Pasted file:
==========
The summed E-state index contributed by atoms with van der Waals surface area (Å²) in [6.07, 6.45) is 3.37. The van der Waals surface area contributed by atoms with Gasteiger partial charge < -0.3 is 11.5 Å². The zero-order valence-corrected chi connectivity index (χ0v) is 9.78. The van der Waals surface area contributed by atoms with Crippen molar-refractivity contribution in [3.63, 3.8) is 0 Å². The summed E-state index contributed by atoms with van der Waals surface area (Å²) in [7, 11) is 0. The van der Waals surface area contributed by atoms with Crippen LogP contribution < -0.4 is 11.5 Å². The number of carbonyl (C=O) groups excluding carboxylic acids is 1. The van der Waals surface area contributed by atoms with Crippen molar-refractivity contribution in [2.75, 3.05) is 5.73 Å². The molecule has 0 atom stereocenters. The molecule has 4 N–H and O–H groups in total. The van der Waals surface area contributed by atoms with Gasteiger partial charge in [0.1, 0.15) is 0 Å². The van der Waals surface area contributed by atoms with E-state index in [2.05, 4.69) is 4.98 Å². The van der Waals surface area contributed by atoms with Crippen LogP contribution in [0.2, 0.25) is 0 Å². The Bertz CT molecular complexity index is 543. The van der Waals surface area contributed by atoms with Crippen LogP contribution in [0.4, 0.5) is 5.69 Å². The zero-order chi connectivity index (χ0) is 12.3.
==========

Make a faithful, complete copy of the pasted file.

The summed E-state index contributed by atoms with van der Waals surface area (Å²) in [6.07, 6.45) is 3.37. The van der Waals surface area contributed by atoms with Gasteiger partial charge < -0.3 is 11.5 Å². The zero-order valence-corrected chi connectivity index (χ0v) is 9.78. The van der Waals surface area contributed by atoms with Crippen molar-refractivity contribution in [3.63, 3.8) is 0 Å². The summed E-state index contributed by atoms with van der Waals surface area (Å²) in [7, 11) is 0. The van der Waals surface area contributed by atoms with Crippen LogP contribution < -0.4 is 11.5 Å². The number of carbonyl (C=O) groups excluding carboxylic acids is 1. The van der Waals surface area contributed by atoms with Crippen molar-refractivity contribution in [2.75, 3.05) is 5.73 Å². The molecule has 0 atom stereocenters. The molecule has 4 N–H and O–H groups in total. The van der Waals surface area contributed by atoms with Gasteiger partial charge in [0.1, 0.15) is 0 Å². The van der Waals surface area contributed by atoms with E-state index in [2.05, 4.69) is 4.98 Å². The van der Waals surface area contributed by atoms with Crippen LogP contribution in [0.2, 0.25) is 0 Å². The Bertz CT molecular complexity index is 543. The van der Waals surface area contributed by atoms with Crippen LogP contribution in [0.4, 0.5) is 5.69 Å². The zero-order chi connectivity index (χ0) is 12.3.